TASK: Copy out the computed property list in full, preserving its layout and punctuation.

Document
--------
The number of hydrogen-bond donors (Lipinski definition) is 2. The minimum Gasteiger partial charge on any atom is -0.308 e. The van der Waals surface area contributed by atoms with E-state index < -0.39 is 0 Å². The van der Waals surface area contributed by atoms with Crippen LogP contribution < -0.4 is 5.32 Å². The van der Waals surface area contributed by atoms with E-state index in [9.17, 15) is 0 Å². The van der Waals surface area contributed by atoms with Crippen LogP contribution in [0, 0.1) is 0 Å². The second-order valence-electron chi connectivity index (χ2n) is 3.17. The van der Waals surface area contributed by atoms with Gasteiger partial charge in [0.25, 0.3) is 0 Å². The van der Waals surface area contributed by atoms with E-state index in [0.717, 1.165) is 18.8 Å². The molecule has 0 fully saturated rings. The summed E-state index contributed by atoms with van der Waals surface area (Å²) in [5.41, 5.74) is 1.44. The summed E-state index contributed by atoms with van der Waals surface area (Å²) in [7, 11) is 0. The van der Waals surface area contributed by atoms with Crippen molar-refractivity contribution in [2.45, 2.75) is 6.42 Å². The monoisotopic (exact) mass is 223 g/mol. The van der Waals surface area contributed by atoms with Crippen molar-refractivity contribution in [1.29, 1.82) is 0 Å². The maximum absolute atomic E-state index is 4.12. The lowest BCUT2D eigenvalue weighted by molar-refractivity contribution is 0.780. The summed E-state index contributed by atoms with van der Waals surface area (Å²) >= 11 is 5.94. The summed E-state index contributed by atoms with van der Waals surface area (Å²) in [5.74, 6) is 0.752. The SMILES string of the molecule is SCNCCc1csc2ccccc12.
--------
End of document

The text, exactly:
The number of hydrogen-bond donors (Lipinski definition) is 2. The minimum Gasteiger partial charge on any atom is -0.308 e. The van der Waals surface area contributed by atoms with E-state index < -0.39 is 0 Å². The van der Waals surface area contributed by atoms with Crippen LogP contribution < -0.4 is 5.32 Å². The van der Waals surface area contributed by atoms with E-state index in [9.17, 15) is 0 Å². The van der Waals surface area contributed by atoms with Crippen LogP contribution in [0, 0.1) is 0 Å². The second-order valence-electron chi connectivity index (χ2n) is 3.17. The van der Waals surface area contributed by atoms with Gasteiger partial charge in [0.25, 0.3) is 0 Å². The van der Waals surface area contributed by atoms with E-state index in [0.717, 1.165) is 18.8 Å². The molecule has 0 fully saturated rings. The summed E-state index contributed by atoms with van der Waals surface area (Å²) in [5.41, 5.74) is 1.44. The summed E-state index contributed by atoms with van der Waals surface area (Å²) in [7, 11) is 0. The van der Waals surface area contributed by atoms with Crippen molar-refractivity contribution in [2.45, 2.75) is 6.42 Å². The monoisotopic (exact) mass is 223 g/mol. The van der Waals surface area contributed by atoms with Crippen molar-refractivity contribution in [1.29, 1.82) is 0 Å². The maximum absolute atomic E-state index is 4.12. The lowest BCUT2D eigenvalue weighted by molar-refractivity contribution is 0.780. The summed E-state index contributed by atoms with van der Waals surface area (Å²) >= 11 is 5.94. The summed E-state index contributed by atoms with van der Waals surface area (Å²) in [5.74, 6) is 0.752. The SMILES string of the molecule is SCNCCc1csc2ccccc12.